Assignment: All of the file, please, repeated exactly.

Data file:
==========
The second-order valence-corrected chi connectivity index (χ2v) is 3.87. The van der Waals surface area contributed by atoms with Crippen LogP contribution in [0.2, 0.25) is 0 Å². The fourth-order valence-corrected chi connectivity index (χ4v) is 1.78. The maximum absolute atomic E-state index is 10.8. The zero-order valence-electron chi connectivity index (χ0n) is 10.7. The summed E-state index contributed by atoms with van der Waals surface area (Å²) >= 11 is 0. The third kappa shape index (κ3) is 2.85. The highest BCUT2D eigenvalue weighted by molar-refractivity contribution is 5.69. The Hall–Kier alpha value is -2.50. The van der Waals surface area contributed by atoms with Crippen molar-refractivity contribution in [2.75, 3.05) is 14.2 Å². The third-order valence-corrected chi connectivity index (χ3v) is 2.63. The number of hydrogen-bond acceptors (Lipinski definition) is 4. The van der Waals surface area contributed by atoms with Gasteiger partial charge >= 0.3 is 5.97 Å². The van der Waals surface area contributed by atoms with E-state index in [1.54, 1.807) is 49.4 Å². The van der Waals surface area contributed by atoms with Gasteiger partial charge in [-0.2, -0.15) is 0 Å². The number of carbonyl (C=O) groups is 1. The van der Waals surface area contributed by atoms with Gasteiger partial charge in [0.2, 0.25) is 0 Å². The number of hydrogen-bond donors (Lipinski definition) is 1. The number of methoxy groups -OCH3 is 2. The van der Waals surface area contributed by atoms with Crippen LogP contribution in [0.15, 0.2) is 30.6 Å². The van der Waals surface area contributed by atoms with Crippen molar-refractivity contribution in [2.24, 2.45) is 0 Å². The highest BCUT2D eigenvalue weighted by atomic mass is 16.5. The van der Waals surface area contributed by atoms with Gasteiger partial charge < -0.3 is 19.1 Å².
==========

The second-order valence-corrected chi connectivity index (χ2v) is 3.87. The van der Waals surface area contributed by atoms with Crippen LogP contribution in [0.2, 0.25) is 0 Å². The fourth-order valence-corrected chi connectivity index (χ4v) is 1.78. The maximum absolute atomic E-state index is 10.8. The zero-order valence-electron chi connectivity index (χ0n) is 10.7. The summed E-state index contributed by atoms with van der Waals surface area (Å²) >= 11 is 0. The third kappa shape index (κ3) is 2.85. The highest BCUT2D eigenvalue weighted by molar-refractivity contribution is 5.69. The Hall–Kier alpha value is -2.50. The van der Waals surface area contributed by atoms with Crippen molar-refractivity contribution in [2.75, 3.05) is 14.2 Å². The third-order valence-corrected chi connectivity index (χ3v) is 2.63. The number of hydrogen-bond acceptors (Lipinski definition) is 4. The van der Waals surface area contributed by atoms with Gasteiger partial charge >= 0.3 is 5.97 Å². The van der Waals surface area contributed by atoms with E-state index in [1.54, 1.807) is 49.4 Å². The van der Waals surface area contributed by atoms with Gasteiger partial charge in [-0.2, -0.15) is 0 Å². The number of carbonyl (C=O) groups is 1. The van der Waals surface area contributed by atoms with Gasteiger partial charge in [0.2, 0.25) is 0 Å². The number of hydrogen-bond donors (Lipinski definition) is 1. The number of methoxy groups -OCH3 is 2. The van der Waals surface area contributed by atoms with Crippen LogP contribution in [0.15, 0.2) is 30.6 Å². The van der Waals surface area contributed by atoms with Crippen molar-refractivity contribution in [2.24, 2.45) is 0 Å². The highest BCUT2D eigenvalue weighted by atomic mass is 16.5. The van der Waals surface area contributed by atoms with Gasteiger partial charge < -0.3 is 19.1 Å².